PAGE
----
"Those who are thinking primarily of migration issues ... need to know that migration problems can be solved only if Libya does not remain a failed state," Maas said ahead of a meeting of the bloc's foreign ministers.
Several countries, notably Austria, have objected to reviving the EU naval mission Sophia in the Mediterranean, which is tasked with helping enforce the UN embargo. They say the fact that ships involved in the mission had picked up migrants in distress at sea could encourage more people to set off from Libya by boat to seek a better life in Europe.
Currently, Sophia functions almost exclusively using aircraft and pilotless drones rather than ships.
The EU's top diplomat, Josep Borrell, added his voice on Monday in a bid to reassure nations critical of the mission, saying that the "pull effect" on migrants they feared had never occurred in the past.
But Borrell said that Monday's meeting did not need to resolve the issue yet, as the mandate for Sophia ran out at the end of March.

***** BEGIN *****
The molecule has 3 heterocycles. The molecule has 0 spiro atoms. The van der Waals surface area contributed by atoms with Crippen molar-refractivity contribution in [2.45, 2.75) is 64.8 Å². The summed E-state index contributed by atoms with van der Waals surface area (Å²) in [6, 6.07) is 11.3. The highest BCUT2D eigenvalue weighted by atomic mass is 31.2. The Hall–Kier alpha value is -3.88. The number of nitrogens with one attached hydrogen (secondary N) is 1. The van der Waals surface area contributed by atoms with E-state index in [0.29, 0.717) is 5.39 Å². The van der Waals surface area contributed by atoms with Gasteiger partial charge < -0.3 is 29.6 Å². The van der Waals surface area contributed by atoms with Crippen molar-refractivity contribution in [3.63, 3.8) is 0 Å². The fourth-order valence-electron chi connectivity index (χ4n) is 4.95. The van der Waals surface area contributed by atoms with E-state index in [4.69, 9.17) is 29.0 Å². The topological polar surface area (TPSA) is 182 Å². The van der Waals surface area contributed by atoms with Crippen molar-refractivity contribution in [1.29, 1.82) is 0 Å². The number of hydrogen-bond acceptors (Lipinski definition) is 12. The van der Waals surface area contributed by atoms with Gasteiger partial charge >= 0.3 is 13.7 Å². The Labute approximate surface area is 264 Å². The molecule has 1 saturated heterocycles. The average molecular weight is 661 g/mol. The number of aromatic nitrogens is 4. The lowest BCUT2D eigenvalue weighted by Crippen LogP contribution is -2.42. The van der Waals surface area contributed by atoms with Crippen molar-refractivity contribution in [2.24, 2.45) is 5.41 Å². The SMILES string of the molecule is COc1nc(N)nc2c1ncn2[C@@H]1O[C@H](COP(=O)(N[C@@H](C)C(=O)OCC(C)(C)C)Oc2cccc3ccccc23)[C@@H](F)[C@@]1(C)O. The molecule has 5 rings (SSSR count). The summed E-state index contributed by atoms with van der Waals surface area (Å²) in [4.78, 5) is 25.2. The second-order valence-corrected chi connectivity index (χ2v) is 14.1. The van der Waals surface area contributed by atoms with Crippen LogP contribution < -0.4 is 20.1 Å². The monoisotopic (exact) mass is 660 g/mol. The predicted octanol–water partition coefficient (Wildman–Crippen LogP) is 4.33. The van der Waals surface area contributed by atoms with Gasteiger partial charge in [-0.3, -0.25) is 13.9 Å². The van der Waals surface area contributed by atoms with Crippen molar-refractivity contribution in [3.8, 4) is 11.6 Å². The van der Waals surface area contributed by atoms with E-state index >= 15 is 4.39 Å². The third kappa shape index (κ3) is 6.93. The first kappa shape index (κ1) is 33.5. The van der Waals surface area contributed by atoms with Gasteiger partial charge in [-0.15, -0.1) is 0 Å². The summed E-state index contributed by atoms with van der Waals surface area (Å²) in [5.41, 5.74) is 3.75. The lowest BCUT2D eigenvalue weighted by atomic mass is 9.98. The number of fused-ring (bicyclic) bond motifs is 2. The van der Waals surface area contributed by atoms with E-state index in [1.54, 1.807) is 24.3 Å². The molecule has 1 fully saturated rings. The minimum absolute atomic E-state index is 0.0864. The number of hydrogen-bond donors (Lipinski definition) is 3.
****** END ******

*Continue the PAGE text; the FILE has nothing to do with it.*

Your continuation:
The EU is anxious to avoid a repeat of the events of 2015, when hundreds of thousands of people, most of them fleeing conflict or extreme poverty at home, set off by land or sea for Europe. Thousands of migrants attempting the sea journey from the Middle East or Africa over the Mediterranean died in their bid to reach the shores of Europe.
Since migration routes through the Balkans and via Turkey to the Greek islands have been made considerably more difficult for migrants, many now use Libya as their starting point for the perilous Mediterranean voyage.
Libya has been stricken by civil war for some nine years, leading to a state of lawlessness that has made it difficult or impossible to control the flow of migrants. Human rights groups have also criticized EU cooperation agreements with the country on the issue in light of many reports documenting the mistreatment of migrants by authorities in the country.